The Power in Naming Your Social Media Tools

What's in a name?

flickr: jack dorsey

Last weekend I was in Washington D.C. visiting colleges with my daughter. One of the campus representatives introduced our student tour guide’s major as “exploratory.”

Later, during the tour, the student explained that the college did not have an “undeclared major” label or “undecided,” but that they supported helping him explore and discover a major that would fit his interests and skills–an opportunity he did not feel he had in high school.

I could tell by his explanation that he felt comfortable and even empowered because his major was named “exploratory” rather than “undecided.”

In communication studies, the theory we use to explain that student’s feeling of empowerment is Symbolic Interaction Theory.  It suggests that meaning is created in the language that people use, and that language allows people to develop a sense of self and to interact with others. In this theory, people are motivated to act based on the meanings they assign to people, things, and events.

Naming can be powerful and should not be overlooked as you plan your hospital’s social media strategy. Just as the college named its undecided major “exploratory” to reflect the student experience, consider what you’ve named your hospital’s blog, YouTube channel, online videos and other social media outreach tools.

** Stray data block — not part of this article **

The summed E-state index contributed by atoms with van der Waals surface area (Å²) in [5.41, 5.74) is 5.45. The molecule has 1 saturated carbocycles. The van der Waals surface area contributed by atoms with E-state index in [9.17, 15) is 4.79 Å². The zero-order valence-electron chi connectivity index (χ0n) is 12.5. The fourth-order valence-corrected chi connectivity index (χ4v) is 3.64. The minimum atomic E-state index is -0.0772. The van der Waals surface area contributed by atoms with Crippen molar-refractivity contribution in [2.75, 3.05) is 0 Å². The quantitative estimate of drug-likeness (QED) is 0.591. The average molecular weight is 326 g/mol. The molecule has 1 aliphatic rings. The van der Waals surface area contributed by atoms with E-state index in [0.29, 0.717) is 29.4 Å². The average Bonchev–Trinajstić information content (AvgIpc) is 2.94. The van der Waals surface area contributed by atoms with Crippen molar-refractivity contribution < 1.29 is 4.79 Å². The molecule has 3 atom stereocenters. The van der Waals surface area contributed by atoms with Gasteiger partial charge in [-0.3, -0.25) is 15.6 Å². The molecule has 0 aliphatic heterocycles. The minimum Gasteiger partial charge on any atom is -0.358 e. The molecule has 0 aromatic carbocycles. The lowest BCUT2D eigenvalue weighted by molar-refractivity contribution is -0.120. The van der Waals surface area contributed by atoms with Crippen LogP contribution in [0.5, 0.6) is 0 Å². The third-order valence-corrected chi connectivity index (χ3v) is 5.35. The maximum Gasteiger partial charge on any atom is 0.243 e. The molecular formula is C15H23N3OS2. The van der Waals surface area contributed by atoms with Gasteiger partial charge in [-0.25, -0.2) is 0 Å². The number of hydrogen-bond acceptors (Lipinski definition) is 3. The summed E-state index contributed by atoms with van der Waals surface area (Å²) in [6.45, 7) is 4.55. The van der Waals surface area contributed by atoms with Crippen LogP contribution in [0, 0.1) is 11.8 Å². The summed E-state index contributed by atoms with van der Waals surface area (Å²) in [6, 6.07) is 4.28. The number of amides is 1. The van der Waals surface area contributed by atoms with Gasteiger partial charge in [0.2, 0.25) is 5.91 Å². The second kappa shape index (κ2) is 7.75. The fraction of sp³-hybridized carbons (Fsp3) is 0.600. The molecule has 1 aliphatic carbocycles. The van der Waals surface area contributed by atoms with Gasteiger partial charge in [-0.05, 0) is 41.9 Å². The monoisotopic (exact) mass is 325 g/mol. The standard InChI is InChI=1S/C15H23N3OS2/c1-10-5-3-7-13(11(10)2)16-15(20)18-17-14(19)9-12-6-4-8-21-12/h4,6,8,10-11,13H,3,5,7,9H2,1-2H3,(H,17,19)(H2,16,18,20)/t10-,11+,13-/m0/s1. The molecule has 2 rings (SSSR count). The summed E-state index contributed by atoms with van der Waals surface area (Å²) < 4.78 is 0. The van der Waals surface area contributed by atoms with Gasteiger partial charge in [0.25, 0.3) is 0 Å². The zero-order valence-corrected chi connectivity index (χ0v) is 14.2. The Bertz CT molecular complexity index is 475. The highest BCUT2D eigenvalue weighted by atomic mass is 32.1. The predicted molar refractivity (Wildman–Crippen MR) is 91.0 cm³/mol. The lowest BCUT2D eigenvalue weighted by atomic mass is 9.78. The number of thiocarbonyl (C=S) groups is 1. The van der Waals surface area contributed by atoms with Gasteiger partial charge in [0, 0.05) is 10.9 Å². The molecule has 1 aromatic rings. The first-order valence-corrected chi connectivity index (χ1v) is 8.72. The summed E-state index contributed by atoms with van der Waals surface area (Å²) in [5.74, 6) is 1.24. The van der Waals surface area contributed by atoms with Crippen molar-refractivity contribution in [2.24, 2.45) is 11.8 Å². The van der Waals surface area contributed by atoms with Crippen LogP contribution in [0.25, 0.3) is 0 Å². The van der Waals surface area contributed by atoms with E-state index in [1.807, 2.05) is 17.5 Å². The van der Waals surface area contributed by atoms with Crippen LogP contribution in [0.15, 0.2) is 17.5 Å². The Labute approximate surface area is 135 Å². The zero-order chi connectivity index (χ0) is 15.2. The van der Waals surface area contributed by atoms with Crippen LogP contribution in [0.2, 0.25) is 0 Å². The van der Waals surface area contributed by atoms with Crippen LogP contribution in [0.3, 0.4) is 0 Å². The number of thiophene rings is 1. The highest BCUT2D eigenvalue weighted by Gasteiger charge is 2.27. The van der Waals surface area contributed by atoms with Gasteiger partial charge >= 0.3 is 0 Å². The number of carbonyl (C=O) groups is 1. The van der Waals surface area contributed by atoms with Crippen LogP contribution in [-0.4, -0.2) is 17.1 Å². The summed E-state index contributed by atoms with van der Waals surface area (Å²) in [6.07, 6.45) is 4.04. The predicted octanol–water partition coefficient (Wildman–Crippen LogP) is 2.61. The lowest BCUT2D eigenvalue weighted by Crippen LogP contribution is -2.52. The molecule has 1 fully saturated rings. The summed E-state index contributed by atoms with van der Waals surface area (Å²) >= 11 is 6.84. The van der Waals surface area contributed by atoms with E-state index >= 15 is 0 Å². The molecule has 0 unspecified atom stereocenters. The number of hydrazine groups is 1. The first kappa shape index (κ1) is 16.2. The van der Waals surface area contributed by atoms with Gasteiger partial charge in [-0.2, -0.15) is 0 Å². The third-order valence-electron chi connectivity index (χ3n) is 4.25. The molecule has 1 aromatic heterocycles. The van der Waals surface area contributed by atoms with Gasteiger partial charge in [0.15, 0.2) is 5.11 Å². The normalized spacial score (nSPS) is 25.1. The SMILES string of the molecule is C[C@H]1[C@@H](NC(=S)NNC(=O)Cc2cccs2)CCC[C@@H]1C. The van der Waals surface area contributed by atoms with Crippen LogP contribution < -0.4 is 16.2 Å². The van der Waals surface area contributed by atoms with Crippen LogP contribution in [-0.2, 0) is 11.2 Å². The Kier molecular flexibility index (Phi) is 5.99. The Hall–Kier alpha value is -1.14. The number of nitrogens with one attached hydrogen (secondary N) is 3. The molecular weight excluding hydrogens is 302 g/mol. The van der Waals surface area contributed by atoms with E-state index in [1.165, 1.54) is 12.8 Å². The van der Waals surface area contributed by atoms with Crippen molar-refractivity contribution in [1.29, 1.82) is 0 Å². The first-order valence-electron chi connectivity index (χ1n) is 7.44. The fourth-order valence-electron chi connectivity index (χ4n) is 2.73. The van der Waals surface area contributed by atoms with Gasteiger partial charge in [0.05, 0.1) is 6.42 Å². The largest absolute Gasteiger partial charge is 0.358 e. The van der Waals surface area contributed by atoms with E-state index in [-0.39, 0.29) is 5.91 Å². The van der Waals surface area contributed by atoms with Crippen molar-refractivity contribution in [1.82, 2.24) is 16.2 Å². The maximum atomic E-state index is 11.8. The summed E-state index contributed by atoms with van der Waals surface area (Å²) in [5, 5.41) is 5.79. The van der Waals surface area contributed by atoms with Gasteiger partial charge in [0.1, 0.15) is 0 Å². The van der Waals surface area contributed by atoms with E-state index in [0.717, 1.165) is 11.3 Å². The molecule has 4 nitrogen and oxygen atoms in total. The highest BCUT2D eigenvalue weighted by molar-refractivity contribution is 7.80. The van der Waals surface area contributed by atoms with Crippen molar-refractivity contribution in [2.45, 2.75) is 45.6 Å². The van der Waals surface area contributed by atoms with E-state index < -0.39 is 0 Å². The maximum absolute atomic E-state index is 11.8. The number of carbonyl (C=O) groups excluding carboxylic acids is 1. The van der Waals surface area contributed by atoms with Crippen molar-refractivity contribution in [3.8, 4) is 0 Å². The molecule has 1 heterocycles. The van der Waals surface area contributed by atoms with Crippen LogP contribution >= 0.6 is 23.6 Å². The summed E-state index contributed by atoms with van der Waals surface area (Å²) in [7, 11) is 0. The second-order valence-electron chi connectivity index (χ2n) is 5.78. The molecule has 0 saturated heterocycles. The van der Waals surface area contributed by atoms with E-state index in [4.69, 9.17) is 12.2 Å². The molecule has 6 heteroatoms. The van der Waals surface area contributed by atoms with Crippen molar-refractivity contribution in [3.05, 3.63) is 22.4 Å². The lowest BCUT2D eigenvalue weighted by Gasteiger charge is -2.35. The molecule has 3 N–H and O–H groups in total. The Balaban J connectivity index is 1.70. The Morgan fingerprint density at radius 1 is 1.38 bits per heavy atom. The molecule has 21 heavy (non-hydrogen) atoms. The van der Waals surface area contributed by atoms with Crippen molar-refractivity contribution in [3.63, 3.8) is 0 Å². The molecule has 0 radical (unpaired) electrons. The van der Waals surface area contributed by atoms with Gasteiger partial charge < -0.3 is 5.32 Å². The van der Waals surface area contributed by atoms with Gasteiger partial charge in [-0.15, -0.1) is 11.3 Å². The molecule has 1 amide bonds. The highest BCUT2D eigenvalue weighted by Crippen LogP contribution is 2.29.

Do the names reflect what you call them in-house among staff and physicians? Or do they reflect the patient experience? For example, do you call your Cancer Center’s YouTube channel “Information for Oncology Patients” or “Cancer Care?” Names do matter.

It does not take long to complete a name audit for your social media tools.  Simply record the names of all your hospital’s social media tools and those that are affiliated with the hospital, then analyze them.

Do they reflect patient needs and help build trust and relationships with your hospital–or do they reflect a cold, unfeeling institution? If it’s the latter, start brainstorming … remember, people form their perceptions from names.


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